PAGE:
The First Amendment to the U.S. Constitution, preeminent within the Bill of Rights, is undoubtedly a powerful tool of great utility. Limited though it is by the efforts of technocrats and authoritarians alike, it nonetheless protects a vast range of behaviors and serves as a potent emotional rallying point for allies and advocates of freedom.
But the notion of a right to “freedom of speech” is misleading. Yes, this legal hack helps to protect people, but it goes only so far: it is a negative right, serving merely to constrain the activities of the government. While direct government censorship is rare in the United States, the discursive activities of its inhabitants are not “free.” The power to censor or repress is certainly a mighty one, but I would argue that it is not the primary way in which people are subjected to control. Power carries its effects not only as a limit or restraint: power networks are creative, too, and this positive effect is not always welcome. (Hat tip to Michel Foucault.)
Example: School students certainly are subject to censorship and prohibition; but even more they are the victims and subjects of a great proliferation of speech. Teachers, parents, school officials, doctors, counselors, police: what they say, how they say it, to whom they speak, which boxes they pencil in and which they leave blank — these constitute potent methods of control. And the speech which is required of you — who cares if you have the right to remain silent? If you do not speak, they will happily speak for you. The negative right of free speech does nothing to protect you. Indeed, free speech can be a cover which enables others to speak over you, for you, to you, about you. The phone call from principal to parent; the parent-teacher conference; the report card. What right protects you? What right can ever protect you from these reports and conferences of control?
(In fact, we may find that one of the prime functions of the First Amendment’s rights to speech and assembly is to serve as an ideological spine-stiffener. The actual legal protections promised by the First Amendment are not themselves universally available or homogenously deployed; but the general understanding that you can say and write whatever you want helps give people determination and the moral / mental force they need to mount their resistance. Rights bear great moral weight, and so can sometimes be used to sway those who otherwise don’t give two shits about you. Rights are activist tarbabies — if you can trick your interlocutor to violate your right, you’ve got them, but all it requires to nullify your power is to stay just outside the boundaries of Violation. Skirting the edges of the range of your weapon … )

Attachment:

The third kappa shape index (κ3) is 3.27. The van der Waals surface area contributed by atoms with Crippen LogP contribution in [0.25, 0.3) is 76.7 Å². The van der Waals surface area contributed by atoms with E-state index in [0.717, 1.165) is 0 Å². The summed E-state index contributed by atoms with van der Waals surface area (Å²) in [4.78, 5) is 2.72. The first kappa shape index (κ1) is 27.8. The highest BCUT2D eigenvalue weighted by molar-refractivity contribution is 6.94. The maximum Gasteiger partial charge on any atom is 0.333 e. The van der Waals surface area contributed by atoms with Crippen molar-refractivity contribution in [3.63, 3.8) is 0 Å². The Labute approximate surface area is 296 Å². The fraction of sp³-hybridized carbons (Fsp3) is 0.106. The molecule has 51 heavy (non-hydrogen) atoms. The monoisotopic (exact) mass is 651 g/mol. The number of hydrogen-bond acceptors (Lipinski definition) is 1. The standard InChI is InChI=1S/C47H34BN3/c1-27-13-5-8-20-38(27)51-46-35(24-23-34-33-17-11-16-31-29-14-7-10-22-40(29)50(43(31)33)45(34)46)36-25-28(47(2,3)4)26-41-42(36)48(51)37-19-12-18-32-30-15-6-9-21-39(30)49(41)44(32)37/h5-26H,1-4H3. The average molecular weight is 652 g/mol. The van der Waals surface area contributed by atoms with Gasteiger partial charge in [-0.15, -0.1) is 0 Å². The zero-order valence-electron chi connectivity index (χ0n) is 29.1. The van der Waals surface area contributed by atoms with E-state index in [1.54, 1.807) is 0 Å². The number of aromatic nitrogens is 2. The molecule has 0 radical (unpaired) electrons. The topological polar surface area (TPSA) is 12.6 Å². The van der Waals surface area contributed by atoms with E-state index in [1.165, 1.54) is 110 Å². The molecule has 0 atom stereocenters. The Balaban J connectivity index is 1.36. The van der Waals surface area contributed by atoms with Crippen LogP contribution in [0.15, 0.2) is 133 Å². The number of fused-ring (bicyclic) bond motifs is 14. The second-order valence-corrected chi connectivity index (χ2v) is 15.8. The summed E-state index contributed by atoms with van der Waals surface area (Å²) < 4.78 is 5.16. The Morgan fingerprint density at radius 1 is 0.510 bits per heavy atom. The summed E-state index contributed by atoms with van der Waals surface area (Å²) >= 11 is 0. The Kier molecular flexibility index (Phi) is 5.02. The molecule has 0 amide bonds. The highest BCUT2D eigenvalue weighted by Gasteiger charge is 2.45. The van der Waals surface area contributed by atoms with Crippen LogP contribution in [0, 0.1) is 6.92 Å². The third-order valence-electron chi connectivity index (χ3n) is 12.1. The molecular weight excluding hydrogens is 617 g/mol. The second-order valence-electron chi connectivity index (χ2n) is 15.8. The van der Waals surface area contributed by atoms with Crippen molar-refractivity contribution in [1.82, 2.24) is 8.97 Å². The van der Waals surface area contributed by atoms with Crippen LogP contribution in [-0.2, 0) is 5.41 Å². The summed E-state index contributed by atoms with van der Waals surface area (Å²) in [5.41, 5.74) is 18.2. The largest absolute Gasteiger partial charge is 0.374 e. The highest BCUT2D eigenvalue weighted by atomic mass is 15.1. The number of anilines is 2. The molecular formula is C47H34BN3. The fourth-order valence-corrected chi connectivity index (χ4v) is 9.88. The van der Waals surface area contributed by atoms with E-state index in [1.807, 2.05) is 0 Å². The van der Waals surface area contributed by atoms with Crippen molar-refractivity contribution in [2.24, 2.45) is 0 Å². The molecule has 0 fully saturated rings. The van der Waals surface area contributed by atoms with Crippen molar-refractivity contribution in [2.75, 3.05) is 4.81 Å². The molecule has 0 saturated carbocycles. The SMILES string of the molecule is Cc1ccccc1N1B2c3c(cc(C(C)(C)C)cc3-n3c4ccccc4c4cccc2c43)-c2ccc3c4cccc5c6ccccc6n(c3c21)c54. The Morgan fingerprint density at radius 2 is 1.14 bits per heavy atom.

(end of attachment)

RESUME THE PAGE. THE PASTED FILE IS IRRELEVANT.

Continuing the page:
Rights are powerful and often effective discursive and legal tools of resistance. They allow groups and individuals to push back against direct domination and certain types of government actions. It is proper to seek out and secure our rights. But the rights discourse completely bypasses whole realms of power relations which together influence and determine our lives in profound ways. Rights help you only insofar as the power networks you find yourself caught in are primarily juridical, or can be moved to that sphere. They give you something to hang on to; a cause of action or someone to sue; they are shields and rallying points, if you can somehow force your opponents to focus in and get trapped. But we need more pivots and handles than any regime of rights can ever supply. We need to branch out and find other tools of resistance — and perhaps more imaginative applications for the discourses and legal constructs we already live within.
I want more attention paid to our concrete experiences of resistance and more focus on what untapped opportunities we can find for (Memetics is an interesting field in this vein.)
Questions: Can rights have effects greater than the narrow ones I allow them? Might it be helpful to have a “medical bill of rights” (or “fill-in-the-blank bill of rights”)? Was this all too abstract, requiring more and more blog posts to make sensible?